Colombians will choose between right-wing Ivan Duque and leftist Gustavo Petro in today’s runoff election for the presidency.
Duque emerged from the May 27 first round with 14 percentage points over Petro. The 41-year-old supported by former Colombian president Alvaro Uribe leads a campaign largely based on opposition to the 2016 peace deal with the Marxist FARC rebels who have created the Revolutionary Alternative Common Force party. Opinion polls suggest he will win, but Petro is likely to gain a seat in the Senate to push against Duque’s conservatism with his campaign of anti-corruption, common-sense economic reform and a shift to clean energy.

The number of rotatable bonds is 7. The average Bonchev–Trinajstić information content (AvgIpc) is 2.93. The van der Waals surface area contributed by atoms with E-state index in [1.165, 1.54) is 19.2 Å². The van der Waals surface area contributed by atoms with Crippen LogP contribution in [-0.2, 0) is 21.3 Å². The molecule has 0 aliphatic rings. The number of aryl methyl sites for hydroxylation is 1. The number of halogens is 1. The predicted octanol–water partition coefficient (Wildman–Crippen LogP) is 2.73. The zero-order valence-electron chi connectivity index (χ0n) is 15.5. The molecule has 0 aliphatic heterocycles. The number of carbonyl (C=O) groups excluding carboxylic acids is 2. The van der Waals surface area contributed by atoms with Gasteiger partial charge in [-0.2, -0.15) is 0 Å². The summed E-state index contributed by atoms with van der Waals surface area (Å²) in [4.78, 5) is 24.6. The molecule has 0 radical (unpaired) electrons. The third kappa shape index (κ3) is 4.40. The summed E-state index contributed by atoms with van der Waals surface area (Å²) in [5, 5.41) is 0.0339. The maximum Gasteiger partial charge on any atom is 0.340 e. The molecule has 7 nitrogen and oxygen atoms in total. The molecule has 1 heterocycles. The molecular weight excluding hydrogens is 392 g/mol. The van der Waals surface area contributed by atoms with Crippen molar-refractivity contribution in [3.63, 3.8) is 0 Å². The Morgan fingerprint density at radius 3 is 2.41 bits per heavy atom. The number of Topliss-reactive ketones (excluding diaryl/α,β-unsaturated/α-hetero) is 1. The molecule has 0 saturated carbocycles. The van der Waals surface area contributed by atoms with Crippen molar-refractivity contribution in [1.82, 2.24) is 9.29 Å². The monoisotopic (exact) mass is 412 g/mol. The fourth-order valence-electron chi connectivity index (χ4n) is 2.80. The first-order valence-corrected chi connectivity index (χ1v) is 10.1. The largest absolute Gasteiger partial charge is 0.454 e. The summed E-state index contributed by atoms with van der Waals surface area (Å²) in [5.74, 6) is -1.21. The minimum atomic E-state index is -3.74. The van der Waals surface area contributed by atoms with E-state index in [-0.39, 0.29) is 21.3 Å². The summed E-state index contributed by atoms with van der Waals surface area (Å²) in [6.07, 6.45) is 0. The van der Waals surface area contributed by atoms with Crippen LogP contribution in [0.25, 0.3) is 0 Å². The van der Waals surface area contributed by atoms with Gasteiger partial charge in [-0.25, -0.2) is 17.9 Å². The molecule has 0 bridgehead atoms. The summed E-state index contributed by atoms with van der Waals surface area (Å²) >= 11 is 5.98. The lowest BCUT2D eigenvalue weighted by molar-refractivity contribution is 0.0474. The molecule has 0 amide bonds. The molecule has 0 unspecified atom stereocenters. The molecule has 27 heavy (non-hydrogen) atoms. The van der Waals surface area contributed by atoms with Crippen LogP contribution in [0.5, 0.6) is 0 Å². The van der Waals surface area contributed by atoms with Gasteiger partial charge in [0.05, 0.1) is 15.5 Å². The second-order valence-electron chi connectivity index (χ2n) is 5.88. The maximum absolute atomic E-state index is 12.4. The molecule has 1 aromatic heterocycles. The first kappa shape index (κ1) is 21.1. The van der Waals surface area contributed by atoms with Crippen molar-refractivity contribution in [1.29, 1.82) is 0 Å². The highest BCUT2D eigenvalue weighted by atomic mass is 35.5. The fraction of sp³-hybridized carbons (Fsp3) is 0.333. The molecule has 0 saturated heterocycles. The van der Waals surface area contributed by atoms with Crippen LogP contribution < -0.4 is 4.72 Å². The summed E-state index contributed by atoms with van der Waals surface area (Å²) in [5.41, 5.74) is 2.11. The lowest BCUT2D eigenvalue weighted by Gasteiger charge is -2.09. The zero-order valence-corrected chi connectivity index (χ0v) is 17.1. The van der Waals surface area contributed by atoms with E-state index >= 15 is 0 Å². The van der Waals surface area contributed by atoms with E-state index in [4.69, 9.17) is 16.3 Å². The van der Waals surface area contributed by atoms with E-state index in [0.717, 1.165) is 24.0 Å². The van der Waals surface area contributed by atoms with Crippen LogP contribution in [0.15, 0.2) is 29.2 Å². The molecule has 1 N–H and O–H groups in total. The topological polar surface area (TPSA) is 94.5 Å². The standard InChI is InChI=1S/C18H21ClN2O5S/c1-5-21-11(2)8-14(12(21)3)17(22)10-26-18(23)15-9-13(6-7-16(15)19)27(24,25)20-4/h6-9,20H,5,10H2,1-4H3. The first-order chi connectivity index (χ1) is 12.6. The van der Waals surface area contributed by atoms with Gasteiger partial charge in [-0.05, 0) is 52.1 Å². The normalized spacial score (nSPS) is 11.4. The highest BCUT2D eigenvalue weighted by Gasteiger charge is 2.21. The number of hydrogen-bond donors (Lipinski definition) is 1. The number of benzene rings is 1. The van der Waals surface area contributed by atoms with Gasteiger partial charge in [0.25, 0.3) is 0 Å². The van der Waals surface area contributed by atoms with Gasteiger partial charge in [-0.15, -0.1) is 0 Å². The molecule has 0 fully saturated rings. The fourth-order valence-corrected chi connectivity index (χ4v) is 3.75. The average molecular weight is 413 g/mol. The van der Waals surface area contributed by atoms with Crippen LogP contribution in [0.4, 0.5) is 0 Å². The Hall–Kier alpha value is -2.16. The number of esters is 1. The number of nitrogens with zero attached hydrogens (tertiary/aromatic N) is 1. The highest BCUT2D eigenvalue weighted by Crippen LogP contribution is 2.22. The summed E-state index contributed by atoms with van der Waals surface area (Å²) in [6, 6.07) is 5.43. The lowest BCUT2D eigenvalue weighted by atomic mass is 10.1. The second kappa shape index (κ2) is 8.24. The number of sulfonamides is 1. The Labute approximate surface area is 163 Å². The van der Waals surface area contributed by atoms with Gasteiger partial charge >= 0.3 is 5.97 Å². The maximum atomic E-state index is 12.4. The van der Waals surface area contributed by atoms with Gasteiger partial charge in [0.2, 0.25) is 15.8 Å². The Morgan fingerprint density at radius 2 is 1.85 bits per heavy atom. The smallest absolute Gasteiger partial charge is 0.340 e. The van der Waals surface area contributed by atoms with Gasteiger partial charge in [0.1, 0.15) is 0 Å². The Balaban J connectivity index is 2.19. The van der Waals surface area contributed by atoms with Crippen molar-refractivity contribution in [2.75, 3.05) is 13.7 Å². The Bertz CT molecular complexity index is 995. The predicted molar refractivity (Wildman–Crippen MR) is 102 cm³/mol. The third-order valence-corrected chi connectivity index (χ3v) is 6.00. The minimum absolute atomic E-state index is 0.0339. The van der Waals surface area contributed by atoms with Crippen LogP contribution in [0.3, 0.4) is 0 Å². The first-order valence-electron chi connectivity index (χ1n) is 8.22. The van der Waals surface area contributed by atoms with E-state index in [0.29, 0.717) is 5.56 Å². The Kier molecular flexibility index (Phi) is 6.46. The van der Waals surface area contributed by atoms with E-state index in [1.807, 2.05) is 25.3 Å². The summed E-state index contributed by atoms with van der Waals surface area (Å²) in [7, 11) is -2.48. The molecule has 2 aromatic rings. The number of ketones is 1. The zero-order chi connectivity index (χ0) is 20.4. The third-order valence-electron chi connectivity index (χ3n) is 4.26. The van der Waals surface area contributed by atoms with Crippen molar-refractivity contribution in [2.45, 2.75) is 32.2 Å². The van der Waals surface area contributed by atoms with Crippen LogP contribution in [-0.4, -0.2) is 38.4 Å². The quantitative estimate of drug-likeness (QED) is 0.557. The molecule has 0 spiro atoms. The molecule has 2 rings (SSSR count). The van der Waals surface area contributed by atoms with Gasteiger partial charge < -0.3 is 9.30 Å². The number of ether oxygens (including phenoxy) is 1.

Either presidential candidate will be assuming a demanding leadership position that could rattle prospects of domestic and regional stability. On the home front, they must confront a growing cocaine trade and the National Liberation Army guerrilla movement. Venezuela’s turmoil next door exacerbate fears of a spillover of the dictatorship. A recent bee attack at a Duque rally suggests neither candidate will be largely welcomed. A peaceful transition of power, however, could serve as a model for Latin American elections to come, such as Mexico and Brazil later this year.
Bibi contributes to our analysis of European affairs for The Daily Brief. She also serves as a copy editor for the publication.